Politics & Government

Horry County state lawmakers split on future of Confederate flag at Statehouse

South Carolina Gov. Nikki Haley, center, calls for legislators to remove the Confederate flag from the Statehouse grounds during a news conference in the South Carolina State House in Columbia, S.C., Monday, June 22, 2015. Those surrounding her as she spoke included state legislators of both parties.
South Carolina Gov. Nikki Haley, center, calls for legislators to remove the Confederate flag from the Statehouse grounds during a news conference in the South Carolina State House in Columbia, S.C., Monday, June 22, 2015. Those surrounding her as she spoke included state legislators of both parties. AP

State legislators in Horry County are split regarding the possibility of removing the Confederate flag from the S.C. Statehouse grounds.

Gov. Nikki Haley said Monday that the flag needs to be removed from the Statehouse grounds.

“Today, we are here in a moment of unity in our state, without ill will, to say it is time to move the flag from the Capitol grounds,” Haley said in a news conference Monday afternoon. “My hope is that by removing a symbol that divides us, we can move our state forward in harmony, and we can honor the nine blessed souls who are now in Heaven.”

Debate around the flag, which was moved from the dome of the Statehouse to a Confederate memorial on the grounds in 2000, has renewed after a white man killed nine men and women attending Bible study at Emanuel African Methodist Episcopal Church last week. Among those killed in the mass shooting was the church’s pastor state senator the Rev. Clementa Pinckney.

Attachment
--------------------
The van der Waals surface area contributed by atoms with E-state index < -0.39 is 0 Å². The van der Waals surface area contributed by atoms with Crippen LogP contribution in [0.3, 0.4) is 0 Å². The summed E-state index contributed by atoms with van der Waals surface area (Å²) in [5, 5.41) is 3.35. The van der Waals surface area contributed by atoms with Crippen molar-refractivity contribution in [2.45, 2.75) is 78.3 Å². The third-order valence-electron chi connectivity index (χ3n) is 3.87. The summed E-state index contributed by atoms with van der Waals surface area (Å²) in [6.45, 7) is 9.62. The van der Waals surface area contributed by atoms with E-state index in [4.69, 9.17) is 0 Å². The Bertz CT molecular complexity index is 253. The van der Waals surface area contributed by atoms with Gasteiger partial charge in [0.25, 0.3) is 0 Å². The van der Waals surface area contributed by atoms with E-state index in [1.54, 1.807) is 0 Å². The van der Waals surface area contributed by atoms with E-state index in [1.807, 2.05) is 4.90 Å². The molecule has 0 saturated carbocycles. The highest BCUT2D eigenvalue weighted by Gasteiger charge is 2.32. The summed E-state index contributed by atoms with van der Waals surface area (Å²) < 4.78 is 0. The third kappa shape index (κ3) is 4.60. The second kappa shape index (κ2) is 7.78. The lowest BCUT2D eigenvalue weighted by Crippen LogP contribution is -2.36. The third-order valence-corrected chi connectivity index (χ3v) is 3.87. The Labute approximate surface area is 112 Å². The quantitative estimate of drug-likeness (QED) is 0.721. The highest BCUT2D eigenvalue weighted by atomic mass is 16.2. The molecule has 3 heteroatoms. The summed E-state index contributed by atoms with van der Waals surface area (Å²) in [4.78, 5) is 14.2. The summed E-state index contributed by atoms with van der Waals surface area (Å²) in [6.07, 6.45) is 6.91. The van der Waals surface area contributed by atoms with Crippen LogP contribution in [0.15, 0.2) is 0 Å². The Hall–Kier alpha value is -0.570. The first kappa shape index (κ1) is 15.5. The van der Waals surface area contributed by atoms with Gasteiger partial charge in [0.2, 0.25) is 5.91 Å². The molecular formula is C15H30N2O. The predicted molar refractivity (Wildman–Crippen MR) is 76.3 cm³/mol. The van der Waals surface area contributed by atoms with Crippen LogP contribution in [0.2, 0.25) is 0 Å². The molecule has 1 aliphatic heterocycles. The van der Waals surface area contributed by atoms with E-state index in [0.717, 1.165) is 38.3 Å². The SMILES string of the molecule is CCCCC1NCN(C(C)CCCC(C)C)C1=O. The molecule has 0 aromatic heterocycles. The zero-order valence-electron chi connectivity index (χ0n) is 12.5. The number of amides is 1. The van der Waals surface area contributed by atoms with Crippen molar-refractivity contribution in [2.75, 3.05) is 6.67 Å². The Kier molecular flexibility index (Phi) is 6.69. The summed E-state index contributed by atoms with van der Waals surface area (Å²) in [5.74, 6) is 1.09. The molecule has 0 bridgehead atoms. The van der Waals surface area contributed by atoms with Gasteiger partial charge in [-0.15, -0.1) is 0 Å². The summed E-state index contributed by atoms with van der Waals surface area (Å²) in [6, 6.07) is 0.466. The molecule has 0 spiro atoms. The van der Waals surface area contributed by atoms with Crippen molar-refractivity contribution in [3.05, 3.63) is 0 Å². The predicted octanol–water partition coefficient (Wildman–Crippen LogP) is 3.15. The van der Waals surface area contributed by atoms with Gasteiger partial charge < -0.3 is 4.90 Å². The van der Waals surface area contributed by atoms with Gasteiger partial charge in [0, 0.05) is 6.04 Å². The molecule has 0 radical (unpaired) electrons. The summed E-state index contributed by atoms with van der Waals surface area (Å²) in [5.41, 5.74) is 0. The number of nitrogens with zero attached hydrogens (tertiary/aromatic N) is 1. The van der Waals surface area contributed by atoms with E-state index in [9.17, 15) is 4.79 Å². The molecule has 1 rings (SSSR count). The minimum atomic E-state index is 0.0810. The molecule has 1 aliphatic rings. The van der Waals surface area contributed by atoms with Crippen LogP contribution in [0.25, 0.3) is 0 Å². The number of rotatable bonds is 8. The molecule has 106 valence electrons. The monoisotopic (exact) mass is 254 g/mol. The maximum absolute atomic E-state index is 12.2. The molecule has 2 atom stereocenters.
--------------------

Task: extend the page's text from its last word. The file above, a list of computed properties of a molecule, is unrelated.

Since his arrest, Dylann Storm Roof – who said he was at the church to kill black people, according to witness reports – has been seen in pictures holding a Confederate flag and burning an American Flag.

Elected officials who represent Horry County took varying stances on whether the flag should remain where it is or be moved elsewhere.

“It’s an issue that hasn’t been an issue for the three years I’ve been [in the S.C. Senate],” said Sen. Greg Hembree, R-Little River. “I feel like the flag is becoming the story instead of the story. ... For goodness sakes, let’s at least have the funeral. We need to go ahead and honor my friend [Pinckney] and the others that died, then we can debate this.”

The last governor to call for removing it, Republican David Beasley, was hounded out of office in 1998 by the Sons of Confederate Veterans, and they made sure his political career was over thereafter. Their influence doomed Beasley’s front-runner campaign for U.S. Senate, a seat that was won by Republican Jim DeMint.